Ransomware is on the rise again, discover the latest ransomware trends in this article.
As governments slowly reduce pandemic lockdown requirements and more of the population receive the vaccine, malware authors continue to create malicious software that takes advantage of old and new fears. Researchers announced a trend in new forms of ransomware targeting enterprise organizations, rather than 2020 when malware mainly focused on individuals working from home. As more users return to an office setting, attacker turn their focus on businesses and the many human errors that allow a successful data breach.
The newest ransomware – named Babuk – was designed to target enterprise data. The malware asks targeted victims to pay $60,000 to $85,000 in a ransom in exchange for private keys necessary to decrypt data. Researchers found that Babuk was mainly standard ransomware, but it had a few features that made it specifically designed for businesses rather than individuals. Mainly, it disables many services used in an enterprise environment and not by individual users.
Babuk disables many of the backup features available in Windows. The first disabled feature is the Volume Shadow Copy Service (VSS) used to take backups of files in use. With this feature disabled, users cannot recover their current active files. It also disables file locking mechanism used on open and active files. For businesses leverage backup features in Microsoft Office, Babuk also disables these features as well.
After Babuk disables Windows backup features, it starts the encryption phase. Babuk double-encrypts smaller files under 41MB and splits larger files into smaller parts before the ransomware encrypts them. The ransomware uses a cryptographically secure encryption cipher named ChaCha8 generated from a SHA-256 hash, which is also a cryptographically secure hashing algorithm.
In ransomware that targets individuals, an author will use multiple keys for each user. Babuk only uses one private key, which is another indication that it targets enterprise users. Much of Babuk’s activity is similar to other ransomware, but it’s just as dangerous to business data integrity and privacy as previous ransomware.
Ransomware is one of the most aggressive malware applications and the biggest threat to data integrity. It can cripple an organization by destroying data and threatening the reputation of its cybersecurity. Customers lose trust in the organization’s cybersecurity and could choose to work with a competitor.
No cybersecurity strategy reduces risk by 100%, but you can take steps to greatly reduce the chance of being Babuk’s next targeted victim. The first strategy is to encrypt important files. By encrypting your files, you make it much more difficult for Babuk to identify files that could contain your important information.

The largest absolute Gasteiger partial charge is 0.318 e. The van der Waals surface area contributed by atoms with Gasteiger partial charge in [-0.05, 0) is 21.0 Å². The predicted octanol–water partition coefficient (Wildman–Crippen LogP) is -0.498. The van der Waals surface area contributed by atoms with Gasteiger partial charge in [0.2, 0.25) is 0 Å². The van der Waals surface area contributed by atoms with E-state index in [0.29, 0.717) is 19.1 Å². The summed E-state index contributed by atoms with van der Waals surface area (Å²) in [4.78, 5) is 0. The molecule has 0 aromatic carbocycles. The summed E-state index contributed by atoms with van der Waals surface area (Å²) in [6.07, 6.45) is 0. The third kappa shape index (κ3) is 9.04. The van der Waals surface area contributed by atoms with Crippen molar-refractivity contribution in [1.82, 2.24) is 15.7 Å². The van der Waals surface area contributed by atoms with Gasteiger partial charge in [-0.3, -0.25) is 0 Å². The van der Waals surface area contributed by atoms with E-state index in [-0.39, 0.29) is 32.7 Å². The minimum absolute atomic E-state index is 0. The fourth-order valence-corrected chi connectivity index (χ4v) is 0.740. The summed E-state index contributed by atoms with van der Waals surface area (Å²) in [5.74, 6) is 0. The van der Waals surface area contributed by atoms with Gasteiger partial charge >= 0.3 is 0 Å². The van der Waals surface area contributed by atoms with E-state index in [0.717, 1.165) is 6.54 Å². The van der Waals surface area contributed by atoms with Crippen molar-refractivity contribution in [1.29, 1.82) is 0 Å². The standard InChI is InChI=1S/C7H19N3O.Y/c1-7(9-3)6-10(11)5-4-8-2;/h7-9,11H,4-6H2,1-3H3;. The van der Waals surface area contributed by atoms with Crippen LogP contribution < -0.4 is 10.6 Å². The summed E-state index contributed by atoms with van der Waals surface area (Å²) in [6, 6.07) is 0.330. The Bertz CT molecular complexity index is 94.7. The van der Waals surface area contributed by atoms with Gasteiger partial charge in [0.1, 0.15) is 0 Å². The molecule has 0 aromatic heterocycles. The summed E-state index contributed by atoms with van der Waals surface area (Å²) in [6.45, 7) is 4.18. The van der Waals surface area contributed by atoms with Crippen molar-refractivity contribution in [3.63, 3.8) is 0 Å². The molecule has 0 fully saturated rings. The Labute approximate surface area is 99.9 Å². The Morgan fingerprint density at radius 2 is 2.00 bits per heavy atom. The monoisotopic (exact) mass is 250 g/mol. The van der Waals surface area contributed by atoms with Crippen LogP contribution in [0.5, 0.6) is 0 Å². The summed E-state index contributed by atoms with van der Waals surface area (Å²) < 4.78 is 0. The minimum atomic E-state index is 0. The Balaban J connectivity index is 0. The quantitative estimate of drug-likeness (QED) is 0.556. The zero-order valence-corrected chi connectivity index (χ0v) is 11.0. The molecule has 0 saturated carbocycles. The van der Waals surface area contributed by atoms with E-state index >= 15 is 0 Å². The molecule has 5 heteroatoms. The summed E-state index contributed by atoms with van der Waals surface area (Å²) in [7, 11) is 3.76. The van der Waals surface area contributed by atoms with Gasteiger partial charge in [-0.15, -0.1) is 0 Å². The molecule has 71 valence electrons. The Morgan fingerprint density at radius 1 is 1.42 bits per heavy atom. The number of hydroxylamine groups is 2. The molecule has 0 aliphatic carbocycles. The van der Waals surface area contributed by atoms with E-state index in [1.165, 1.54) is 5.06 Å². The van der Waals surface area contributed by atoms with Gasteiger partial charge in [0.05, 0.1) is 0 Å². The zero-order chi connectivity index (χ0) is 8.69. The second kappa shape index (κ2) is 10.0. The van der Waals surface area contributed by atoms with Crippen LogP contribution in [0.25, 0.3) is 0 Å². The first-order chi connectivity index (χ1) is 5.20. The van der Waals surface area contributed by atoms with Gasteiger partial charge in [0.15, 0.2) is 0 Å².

The second strategy is to use cloud backups. Babuk disables many backup services embedded in Windows, but a secondary backup solution that stores files off-site or in the cloud improves disaster recovery. Even if you do become a victim of Babuk, you then have backups that can be used to recover data instead of being put into a position where backups are also encrypted, and the ransom must be paid to gain access to critical data.
Ransomware penetrates organizations in multiple ways, so fighting it requires more than one product. A third strategy is a layered approach to security which. Layered security involves more than simply layering new security tools on top of existing infrastructure. Layered security is an architecture that requires a well-conceived blueprint. Implementation isn't always simple, it requires planning and expertise. Relying on a single security layer is no longer wise in today’s threat landscape. Organizations need to focus on the data they are protecting and build layers of security around it. Your clients and your bottom line will thank you.
This layered approach must also include email filtering. Email filters with artificial intelligence (AI) will identify suspicious messages and attachments and send them to a quarantine where the messages can be reviewed by an administrator. Blocking malicious messages from reaching a targeted user’s inbox reduces risk by eliminating human error. Any attachments with macros, executable files, or messages with spoofed sender addresses would be blocked by email filters. Administrators review quarantined message and send false positives to the intended recipient so that emails are never lost or automatically deleted.
Monitoring software detects suspicious traffic on the network, so it’s also a strategy used to detect malware as it scans for resources. Intrusion detection and prevention monitoring stops malware from encrypting files or exfiltrating data, and then it alerts administrators. Administrators can then investigate and identify any suspicious files and services active on the network. User devices can also run malicious software that scans the network for critical data and files.
Finally, user education helps reduce risks. Human errors are still a threat to the organization, but empowering users with the knowledge of threat detection reduces the risk of them falling for a phishing and email-based malware attack. They see the red flags included in a malicious email message, and they will alert administrators and avoid running attachments on their local devices. Combine user education with the right cybersecurity strategies, and your organization can avoid being the next ransomware victim.
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